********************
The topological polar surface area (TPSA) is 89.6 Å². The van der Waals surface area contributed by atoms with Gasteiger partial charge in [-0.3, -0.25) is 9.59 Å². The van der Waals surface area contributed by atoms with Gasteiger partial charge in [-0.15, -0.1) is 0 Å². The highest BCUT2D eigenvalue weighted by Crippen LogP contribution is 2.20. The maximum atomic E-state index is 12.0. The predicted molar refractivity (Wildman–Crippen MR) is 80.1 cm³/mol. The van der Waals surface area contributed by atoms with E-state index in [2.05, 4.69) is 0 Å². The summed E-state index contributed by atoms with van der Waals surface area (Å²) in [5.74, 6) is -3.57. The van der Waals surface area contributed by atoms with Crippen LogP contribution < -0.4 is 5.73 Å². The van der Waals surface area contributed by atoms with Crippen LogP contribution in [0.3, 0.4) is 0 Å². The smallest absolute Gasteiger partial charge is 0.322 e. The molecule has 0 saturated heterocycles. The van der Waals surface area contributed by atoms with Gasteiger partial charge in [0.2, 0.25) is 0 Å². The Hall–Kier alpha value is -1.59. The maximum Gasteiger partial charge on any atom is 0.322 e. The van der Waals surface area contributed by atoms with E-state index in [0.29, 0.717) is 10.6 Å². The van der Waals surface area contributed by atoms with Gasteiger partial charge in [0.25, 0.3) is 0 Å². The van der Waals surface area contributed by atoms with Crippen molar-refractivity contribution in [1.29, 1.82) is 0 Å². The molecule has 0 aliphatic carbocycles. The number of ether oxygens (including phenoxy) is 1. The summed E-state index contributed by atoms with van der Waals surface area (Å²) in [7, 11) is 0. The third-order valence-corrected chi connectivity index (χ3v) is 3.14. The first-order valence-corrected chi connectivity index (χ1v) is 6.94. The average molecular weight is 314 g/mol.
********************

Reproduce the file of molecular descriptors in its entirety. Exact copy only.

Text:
The topological polar surface area (TPSA) is 89.6 Å². The van der Waals surface area contributed by atoms with Gasteiger partial charge in [-0.3, -0.25) is 9.59 Å². The van der Waals surface area contributed by atoms with Gasteiger partial charge in [-0.15, -0.1) is 0 Å². The highest BCUT2D eigenvalue weighted by Crippen LogP contribution is 2.20. The maximum atomic E-state index is 12.0. The predicted molar refractivity (Wildman–Crippen MR) is 80.1 cm³/mol. The van der Waals surface area contributed by atoms with E-state index in [2.05, 4.69) is 0 Å². The summed E-state index contributed by atoms with van der Waals surface area (Å²) in [5.74, 6) is -3.57. The van der Waals surface area contributed by atoms with Crippen LogP contribution < -0.4 is 5.73 Å². The van der Waals surface area contributed by atoms with Crippen LogP contribution in [0.3, 0.4) is 0 Å². The smallest absolute Gasteiger partial charge is 0.322 e. The molecule has 0 saturated heterocycles. The van der Waals surface area contributed by atoms with Gasteiger partial charge in [0.2, 0.25) is 0 Å². The Hall–Kier alpha value is -1.59. The maximum Gasteiger partial charge on any atom is 0.322 e. The van der Waals surface area contributed by atoms with E-state index in [0.29, 0.717) is 10.6 Å². The van der Waals surface area contributed by atoms with Gasteiger partial charge in [0.25, 0.3) is 0 Å². The van der Waals surface area contributed by atoms with Crippen molar-refractivity contribution in [1.29, 1.82) is 0 Å². The molecule has 0 aliphatic carbocycles. The number of ether oxygens (including phenoxy) is 1. The summed E-state index contributed by atoms with van der Waals surface area (Å²) in [7, 11) is 0. The third-order valence-corrected chi connectivity index (χ3v) is 3.14. The first-order valence-corrected chi connectivity index (χ1v) is 6.94. The average molecular weight is 314 g/mol.